Part 107 also requires line-of-sight operations. Part 107 is used only daily and lower than 400 ft above ground level (AGL). Part 61 can be used at night and higher than 400 ft AGL. Part 107 requires a commercial drone that weighs less than 55 pounds. Part 61 does not have this weight requirement, but the chance of running into other aircraft increases with altitude and Part 107 is no different.
Part 61 provides more freedom for flight conditions while Part 107 limits it, making Part 107 more attractive to beginners and Part 61 more attractive to those with drone piloting experience. Part 107 allows the use of a drone for commercial purposes instead of Part 61, which does not allow this and is much harder to obtain Part 61 certification.
Part 107 license owners are allowed to fly for both recreational and commercial use, but they must follow the same rules as recreational flyers except they can also fly beyond visual line of sight (BVLOS). This means that 107 license holders can fly drones over areas where there is no one present or not under their control.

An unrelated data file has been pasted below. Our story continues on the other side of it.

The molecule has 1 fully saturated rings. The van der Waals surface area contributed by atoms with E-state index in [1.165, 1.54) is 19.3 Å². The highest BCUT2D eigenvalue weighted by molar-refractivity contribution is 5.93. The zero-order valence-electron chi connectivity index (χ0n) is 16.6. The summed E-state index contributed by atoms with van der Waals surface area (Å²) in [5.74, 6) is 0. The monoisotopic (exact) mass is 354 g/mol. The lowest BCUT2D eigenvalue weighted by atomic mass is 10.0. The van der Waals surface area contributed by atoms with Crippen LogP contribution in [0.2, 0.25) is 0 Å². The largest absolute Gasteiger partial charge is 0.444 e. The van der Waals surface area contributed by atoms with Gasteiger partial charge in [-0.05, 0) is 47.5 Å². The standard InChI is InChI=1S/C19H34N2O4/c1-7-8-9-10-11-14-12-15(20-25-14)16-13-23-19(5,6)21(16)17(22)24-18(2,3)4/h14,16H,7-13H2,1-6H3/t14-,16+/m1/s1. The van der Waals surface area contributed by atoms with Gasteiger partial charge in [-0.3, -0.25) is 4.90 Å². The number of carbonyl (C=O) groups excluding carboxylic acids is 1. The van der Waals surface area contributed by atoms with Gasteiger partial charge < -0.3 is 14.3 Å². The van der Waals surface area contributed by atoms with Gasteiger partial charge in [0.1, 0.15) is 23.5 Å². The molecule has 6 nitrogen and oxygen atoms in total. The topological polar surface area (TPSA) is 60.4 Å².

For example, a hobbyist can fly their drone over farms to inspect the crops as long as they have permission from the farmer. Part 107 license holders can also fly at night and more than one person controlling one drone at a time.
Part 107 license owners are allowed to fly drones for commercial use. This means that they can operate drones for business purposes, but only if they follow the rules laid out by part 107. All pilots must be aware of the rules and regulations of flying under Part 107 or as a recreational flyer.
The Part 107 of the FAA Modernization and Reform Act of 2012 allows Unmanned Aerial Systems (UAS), more commonly known as drones, to be flown for non-recreational purposes (commercial use) within the U.S. The legal definition of any unmanned aircraft is an aircraft without a human on board which is powered by some form of propulsion.
Not everyone wants to get a license to fly a drone; these people can fly drones for just recreational purposes because, for professional use, you will have to get a license. Recreational flying covers more than sufficient space and grants to enjoy the art of flying without boundaries.